“Wings of Freedom Tour”

 

P-51 Mustang "Betty Jane"

P-51 Mustang “Betty Jane”

On 12 February 2014, I had the utmost pleasure to travel a short route south to the Boca Raton Airport to witness the “Wings of Freedom Tour” sponsored by the Collings Foundation.  At the Signature Flight Support area there were 3 WWII aircraft waiting for us to explore.

The Mustang, the world’s only full dual control P-51C fighter, with the pilot sitting on its wing was an outstanding sight to say the least.  You can almost envision the plane on its daily route in the skies above Europe.

B-24 Liberator

B-24 Liberator

The B-24 Liberator begins to tower over you as you near her.  It puts you in awe knowing they flew their gallant missions over 70 years ago.  And today they continue to fly on a mission to educate and pay tribute.  The aircraft that sat before me was the very last flying Liberator in the world today!

B-17 Flying Fortress

B-17 Flying Fortress

The B-17 Flying Fortress was open for a tour inside.  This made it quite understandable as to the reason they used young men at the time.  I climbed the few steps on the tiny ladder and immediately felt way too large to clear the doorway, but others bigger than I had already done it         – so …  Obviously, I did not enter the aircraft properly, I tripped, pulled a leg muscle and nearly went head first into the opposite wall – the plane’s interior was skinnier than I had anticipated – but I made it.

Flying Fortress "gunner"

Flying Fortress “gunner”

One could almost imagine flying and peering down at enemy territory as I looked out from the gun.  This thought brought on an even stronger respect for the men who had done this so long ago.  Tip-toeing around the belly turret on the way toward the cramped cockpit was another unique experience, but I’ll let you use your imagination.

Pilot Ed Kaminski, still at work

Pilot Ed Kaminski, still at work

I had the privilege to meet WWII pilot Ed Kaminski beneath the wing of his Fortress eagerly showing his book of photos and explaining the workings of the aircraft.  I listened as he explained to the gentleman in the photo and then put forth my own queries.  Ed had been with the 452nd Bomber Group and flew out of Deopham Green, England until he was wounded on his 32nd mission.  He is now a member of the “Gathering of Eagles.”  (The 452nd Bomber Group’s outstanding record can be found in Wikipedia.)

Memorial in England

Memorial in England

 

 

The Wings of Freedom Tour for the Collings Foundation  can be found on line  (I believe in May they are on the west coast of the U.S.) and what they charge to take you up for a ½ hour flight.  I’m afraid I had to forgo the experience, due to being way out of my budget.  For future reference you can locate it HERE>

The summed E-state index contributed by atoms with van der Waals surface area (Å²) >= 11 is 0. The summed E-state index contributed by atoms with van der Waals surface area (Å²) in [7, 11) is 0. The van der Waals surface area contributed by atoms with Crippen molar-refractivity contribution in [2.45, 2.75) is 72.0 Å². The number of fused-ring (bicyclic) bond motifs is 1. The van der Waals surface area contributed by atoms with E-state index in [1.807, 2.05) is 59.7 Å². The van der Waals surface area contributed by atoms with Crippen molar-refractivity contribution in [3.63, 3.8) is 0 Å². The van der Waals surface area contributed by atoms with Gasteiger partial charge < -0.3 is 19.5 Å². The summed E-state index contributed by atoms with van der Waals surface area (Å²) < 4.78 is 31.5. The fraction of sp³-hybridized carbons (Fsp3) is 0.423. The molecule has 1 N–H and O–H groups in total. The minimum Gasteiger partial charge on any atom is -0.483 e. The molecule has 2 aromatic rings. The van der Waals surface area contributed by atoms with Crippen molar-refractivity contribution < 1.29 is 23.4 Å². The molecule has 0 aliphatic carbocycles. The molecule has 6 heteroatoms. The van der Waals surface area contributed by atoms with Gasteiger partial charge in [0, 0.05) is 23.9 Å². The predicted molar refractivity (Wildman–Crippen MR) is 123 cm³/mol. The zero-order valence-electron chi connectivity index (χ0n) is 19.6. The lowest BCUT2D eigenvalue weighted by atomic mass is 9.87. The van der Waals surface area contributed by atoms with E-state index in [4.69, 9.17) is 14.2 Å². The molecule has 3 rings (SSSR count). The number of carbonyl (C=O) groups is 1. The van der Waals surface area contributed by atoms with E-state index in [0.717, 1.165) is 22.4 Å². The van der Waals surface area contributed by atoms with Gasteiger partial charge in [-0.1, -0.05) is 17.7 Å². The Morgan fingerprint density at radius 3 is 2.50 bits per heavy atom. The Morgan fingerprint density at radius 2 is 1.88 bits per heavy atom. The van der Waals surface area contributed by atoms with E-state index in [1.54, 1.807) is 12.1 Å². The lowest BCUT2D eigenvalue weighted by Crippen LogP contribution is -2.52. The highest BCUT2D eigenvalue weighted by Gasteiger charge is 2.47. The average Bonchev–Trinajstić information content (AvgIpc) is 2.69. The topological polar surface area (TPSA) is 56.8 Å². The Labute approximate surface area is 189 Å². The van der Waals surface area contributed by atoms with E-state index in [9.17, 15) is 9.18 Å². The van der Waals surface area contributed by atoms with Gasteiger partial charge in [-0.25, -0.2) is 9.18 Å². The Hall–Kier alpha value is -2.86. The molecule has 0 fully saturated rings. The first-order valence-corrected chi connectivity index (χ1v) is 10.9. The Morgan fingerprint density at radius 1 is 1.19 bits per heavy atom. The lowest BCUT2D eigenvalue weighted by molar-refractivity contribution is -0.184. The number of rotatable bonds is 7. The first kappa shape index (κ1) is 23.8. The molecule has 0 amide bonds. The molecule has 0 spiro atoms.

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11th Airborne Update – 

It was stated in our last “Voice of the Angels” newspaper for the 11th A/B Association, by Matt Underwood our Editor, that we now have a new Chaplain.  Some of you might recall that Rev. Charles A. Bailey, our previous chaplain and his wife both passed away last October 2013.  We are now proud to have his son, Brigadier General C. Ray Bailey; currently serving out of the Pentagon, to step into his father’s shoes for us.  Welcome Deputy Chief of Chaplains, and Thank you!

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A Special Shout Out –flag04

A HUGE HELLO AND THANK YOU TO A GREAT BUNCH OF VETERANS AT THE ARKANSAS VA HOSPITAL!!   ALL OF US OWE OUR FREEDOMS AND PRIVILEGES TO MILITARY SUCH AS YOURSELVES!! GOD BLESS EACH AND EVERY ONE OF YOU!

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Cpl Rudy Hernandez

Cpl Rudy Hernandez

Hernandez w/m the 187th RCT

Hernandez w/m the 187th RCT

 

The 187th RCT has lost Cpl. Rodofo Perez Hernandez, Korean War Medal of Honor recipient.  He was 82 years old.  He entered the service at Fowler, California and won his medal near Wontong-ni, Korea, 31 May 1951.  There is an exhibit at the Airborne and Special Operations Museum dedicated to Corporal Hernandez.  Three Black Hawk helicopters flew over the cemetery during his funeral service.  Rudy, Thank you and Farewell.

 

 

 

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Farewell Salutes – 

Christan J. Chandler – Trenton, TX; US Army, Pfc, Afghanistan, 2nd Battion/87th Infantry Regiment/3rd Brigade Combat Team/10th Mountain Division

Troy Harp – Berryville, AR; US Army, WWII

Bronze Star

Bronze Star

Paul Hennessey –  Boston, MA; USMC, Sgt. Major, 27 years

Richard Isaacson – Lyons, IL; US Army

Wally McCoy – Kent, WA; US Navy, WWII, pilot

Bruce Oxley – Montreal, CAN; Royal Canadian Army, WWII

George Richardson – Palmerston North, NZ; RNZ Air Force # 71261, LAC No. 14(F) Squadron, WWII

Arthur Richter – Seattle, WA; US Army, WWII, 1st Lt., Purple Heart & Bronze Star

Nicholas Scodari – Berlin, MD; US Army, WWII, 26th Infantry Div., Bronze Star